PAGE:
What did I do? I converted from Steam to Steam. The very well engineered vapor system was de-knuckleheaded. Traps and valves were serviced, Tekmar 790 was added, mains insulated, inlet orifices added, and finally, a good wet base boiler was installed in December 2012. Combustion efficiency was greatly improved, standby losses were greatly reduced. At the same time, comfort was increased. Even today, with a temperature of 3F outdoors, the building is a comfortable 71 + or - 1 degree F, throughtout. And, with the radiant effect of cast iron radiators, it feels warm. I have many tenants that have never lived with radiant steam heat, and they love it, saying that they've never lived in a building that is so comfortable.
Would a modcon heating system be more efficient? yes. How much? Probably 3-10%, tops. Does this make steam the least efficient way to heat my building? Don't hardly think so. Would there be a reasonable payback by converting the system to a modcon hot water? No.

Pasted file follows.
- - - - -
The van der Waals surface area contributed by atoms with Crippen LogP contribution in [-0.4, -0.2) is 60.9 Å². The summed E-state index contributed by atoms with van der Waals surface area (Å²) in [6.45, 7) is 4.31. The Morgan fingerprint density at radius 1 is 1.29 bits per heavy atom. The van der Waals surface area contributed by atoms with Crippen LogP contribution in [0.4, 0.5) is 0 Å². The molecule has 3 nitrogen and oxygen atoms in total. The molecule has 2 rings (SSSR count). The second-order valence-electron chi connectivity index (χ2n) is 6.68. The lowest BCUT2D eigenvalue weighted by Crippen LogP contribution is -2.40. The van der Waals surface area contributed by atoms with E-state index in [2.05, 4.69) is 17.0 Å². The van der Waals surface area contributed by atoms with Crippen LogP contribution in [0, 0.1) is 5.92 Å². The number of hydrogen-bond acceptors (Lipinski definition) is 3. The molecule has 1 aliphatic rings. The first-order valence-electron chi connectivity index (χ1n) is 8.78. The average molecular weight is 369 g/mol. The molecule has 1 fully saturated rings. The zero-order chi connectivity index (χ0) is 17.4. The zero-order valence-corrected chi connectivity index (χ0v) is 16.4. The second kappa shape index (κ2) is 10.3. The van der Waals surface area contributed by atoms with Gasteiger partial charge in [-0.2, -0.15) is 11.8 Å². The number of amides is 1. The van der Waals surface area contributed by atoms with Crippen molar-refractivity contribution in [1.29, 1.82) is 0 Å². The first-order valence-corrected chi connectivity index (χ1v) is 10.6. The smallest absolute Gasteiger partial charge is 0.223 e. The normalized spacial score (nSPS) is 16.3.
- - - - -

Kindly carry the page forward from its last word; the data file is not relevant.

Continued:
Back when I was working as facilities manager in a health care facility, the CEO would approve about any energy improvement that had a payback of 3 years or less. If it was over 5 years, he'd never approve it because the money could make a better return somewhere else.
People in my neck of the woods who are looking for the best efficiency are installing ground source heat pumps, aka geothermal systems. Are they more efficient than a modcon system? Yes! Does that then make a modcon the least efficient way to heat a building? No! of course not! To say that because it's not the best, it must be the worst, would be sorta silly.
I do think that there are cases where a modcon conversion would be the way to go. But, there are many cases where it would be a very expensive proposition with a VERY long payback. In my own personal experience, most of the conversions that I've seen were poorly designed, poorly executed, cost a lot, and didn't save much money. Does that mean they all are like that? No. But, it affects my opinion on the matter. They don't always turn out the way they're supposed to. However, Henry, I have not seen even one of your projects so I can't and won't argue their merits. I will assume that the facts on your jobs are as you say.
Likewise, you don't know the details of my building and it might not be real accurate for you to proclaim that I can cut my costs to 1/2 or 1/3 by switching to a modcon.